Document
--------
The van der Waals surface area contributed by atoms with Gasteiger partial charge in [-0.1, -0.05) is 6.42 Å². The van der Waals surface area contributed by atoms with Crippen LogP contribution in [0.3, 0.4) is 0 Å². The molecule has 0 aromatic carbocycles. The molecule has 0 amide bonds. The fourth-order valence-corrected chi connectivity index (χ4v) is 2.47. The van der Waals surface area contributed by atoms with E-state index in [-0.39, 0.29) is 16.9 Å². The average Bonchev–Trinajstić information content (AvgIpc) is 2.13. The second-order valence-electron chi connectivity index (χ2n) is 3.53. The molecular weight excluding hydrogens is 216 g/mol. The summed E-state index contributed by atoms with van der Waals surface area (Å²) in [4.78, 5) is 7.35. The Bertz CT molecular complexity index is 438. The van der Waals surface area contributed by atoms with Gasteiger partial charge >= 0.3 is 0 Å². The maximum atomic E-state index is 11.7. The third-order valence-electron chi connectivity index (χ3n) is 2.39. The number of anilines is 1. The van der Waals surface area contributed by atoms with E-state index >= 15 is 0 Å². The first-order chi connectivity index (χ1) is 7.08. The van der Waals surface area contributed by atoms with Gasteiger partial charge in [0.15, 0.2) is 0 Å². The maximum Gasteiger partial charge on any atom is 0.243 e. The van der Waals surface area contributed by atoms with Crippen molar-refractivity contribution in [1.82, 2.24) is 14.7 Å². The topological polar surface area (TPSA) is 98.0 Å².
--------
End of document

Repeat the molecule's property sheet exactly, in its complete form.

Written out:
The van der Waals surface area contributed by atoms with Gasteiger partial charge in [-0.1, -0.05) is 6.42 Å². The van der Waals surface area contributed by atoms with Crippen LogP contribution in [0.3, 0.4) is 0 Å². The molecule has 0 aromatic carbocycles. The molecule has 0 amide bonds. The fourth-order valence-corrected chi connectivity index (χ4v) is 2.47. The van der Waals surface area contributed by atoms with E-state index in [-0.39, 0.29) is 16.9 Å². The average Bonchev–Trinajstić information content (AvgIpc) is 2.13. The second-order valence-electron chi connectivity index (χ2n) is 3.53. The molecular weight excluding hydrogens is 216 g/mol. The summed E-state index contributed by atoms with van der Waals surface area (Å²) in [4.78, 5) is 7.35. The Bertz CT molecular complexity index is 438. The van der Waals surface area contributed by atoms with Gasteiger partial charge >= 0.3 is 0 Å². The maximum atomic E-state index is 11.7. The third-order valence-electron chi connectivity index (χ3n) is 2.39. The number of anilines is 1. The van der Waals surface area contributed by atoms with E-state index >= 15 is 0 Å². The first-order chi connectivity index (χ1) is 7.08. The van der Waals surface area contributed by atoms with Gasteiger partial charge in [0.15, 0.2) is 0 Å². The maximum Gasteiger partial charge on any atom is 0.243 e. The van der Waals surface area contributed by atoms with Crippen molar-refractivity contribution in [1.82, 2.24) is 14.7 Å². The topological polar surface area (TPSA) is 98.0 Å².